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Driving and Public Transport for Expats in France

Author: Jim Newham
Submitted: December 2013


Driving in France is on the right. If you are from a country in the European Economic Area (the EU plus Iceland, Norway and Liechtenstein), you can drive in France for as long as your licence is valid. If you are from outside the EEA, you can drive with your existing licence for up to twelve months. The licence must be valid and must have an officially sanctioned translation into French.

Depending on which country you are from, you may be asked to take a driving test before the 12 months expires. Once you have passed the test, you will be granted a probationary French driving licence.

Road safety in France has improved greatly in recent years. Nevertheless, in Paris and other large cities, the traffic congestion and, at times, severely limited parking might make you want to think twice about driving. In some cases, you may find that public transport is more suitable.

The French motorways, the autoroutes (‘A’), have a maximum speed limit of 130 kph (80 mph) when the weather is fine, and 110 kph in bad weather. Many of these roads are tolled; most of the toll booths are at entrances or exits. The webpage below gives information on autoroutes, including which ones are tolled:


Enter the start and finish points of your journey and the page will calculate the total payable in tolls.

The ‘N’ national routes are toll-free, though their speed limits are lower, at 110 kph (68 mph.) Speeding in France is a risky thing to do. If you are caught, you may be heavily fined, and might also have your driving licence and even your vehicle confiscated.

The French go on holiday in droves in August, and traffic on main roads is very trying. It may be best not to make any long journeys during this month.


France has one of the world’s best railway services. The fastest train in the world, the TGV (Train à Grande Vitesse), can travel at speeds of up to 200 mph. This means that you can travel from Paris to Marseille in around  3¼ hours, making the TGV faster than a plane, once you factor in check-in times.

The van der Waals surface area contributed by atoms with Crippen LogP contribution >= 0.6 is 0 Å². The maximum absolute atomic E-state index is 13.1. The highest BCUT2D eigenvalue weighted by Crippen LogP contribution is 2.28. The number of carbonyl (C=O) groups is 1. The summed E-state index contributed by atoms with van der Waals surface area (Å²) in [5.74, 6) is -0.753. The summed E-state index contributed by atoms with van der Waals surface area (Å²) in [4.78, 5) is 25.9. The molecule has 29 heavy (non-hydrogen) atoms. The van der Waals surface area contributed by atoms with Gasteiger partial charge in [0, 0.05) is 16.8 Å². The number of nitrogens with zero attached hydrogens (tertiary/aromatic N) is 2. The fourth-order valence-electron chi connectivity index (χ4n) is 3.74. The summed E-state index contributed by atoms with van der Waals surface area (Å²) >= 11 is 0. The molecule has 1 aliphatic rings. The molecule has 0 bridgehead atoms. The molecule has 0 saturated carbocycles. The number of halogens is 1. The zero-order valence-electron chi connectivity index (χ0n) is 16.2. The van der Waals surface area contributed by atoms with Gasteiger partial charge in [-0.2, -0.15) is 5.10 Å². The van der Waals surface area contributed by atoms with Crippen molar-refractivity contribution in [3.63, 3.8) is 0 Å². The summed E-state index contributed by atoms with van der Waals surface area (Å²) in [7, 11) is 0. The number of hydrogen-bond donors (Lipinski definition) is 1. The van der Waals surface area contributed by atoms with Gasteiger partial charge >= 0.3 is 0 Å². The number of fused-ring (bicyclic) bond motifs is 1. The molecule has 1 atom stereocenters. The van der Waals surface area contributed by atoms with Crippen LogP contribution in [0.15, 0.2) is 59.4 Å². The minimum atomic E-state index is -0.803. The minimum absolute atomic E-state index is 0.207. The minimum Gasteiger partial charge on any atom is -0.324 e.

There are around 450 TGV services every day, connecting over 200 cities in France. Fares are generally reasonable, and greatly reduced fares are available if you pre-book some time in advance (e.g. around €50 for Paris-Marseille.) Reserving your seat before travelling on a TGV or other long-distance trains is compulsory.

You may prefer to take a slower train so you can enjoy the scenery. The other train types, the intercité and local trains, are also run to a high standard, though more rural areas are not served so well. Note that, in all cases, you must validate your train ticket by putting it in a punching machine at the platform entrance.

Six French cities have metro lines: Paris, Lille, Lyon, Marseille, Rennes and Toulouse. Trains run every two to eight minutes between 5:30am to 1:30am.

Buses and Coaches

Buses are a popular form in transport in the smaller towns and cities, with most départements running their own service. Medium-distance coach services often help to connect places that are not on train lines, though travel on coaches between the regions is limited.


Flights run frequently between all the major French cities and many minor ones. The national airline, Air France, runs the majority or services. Like with the trains, tickets are considerably cheaper if you book a long time in advance – in this case, more than three weeks.



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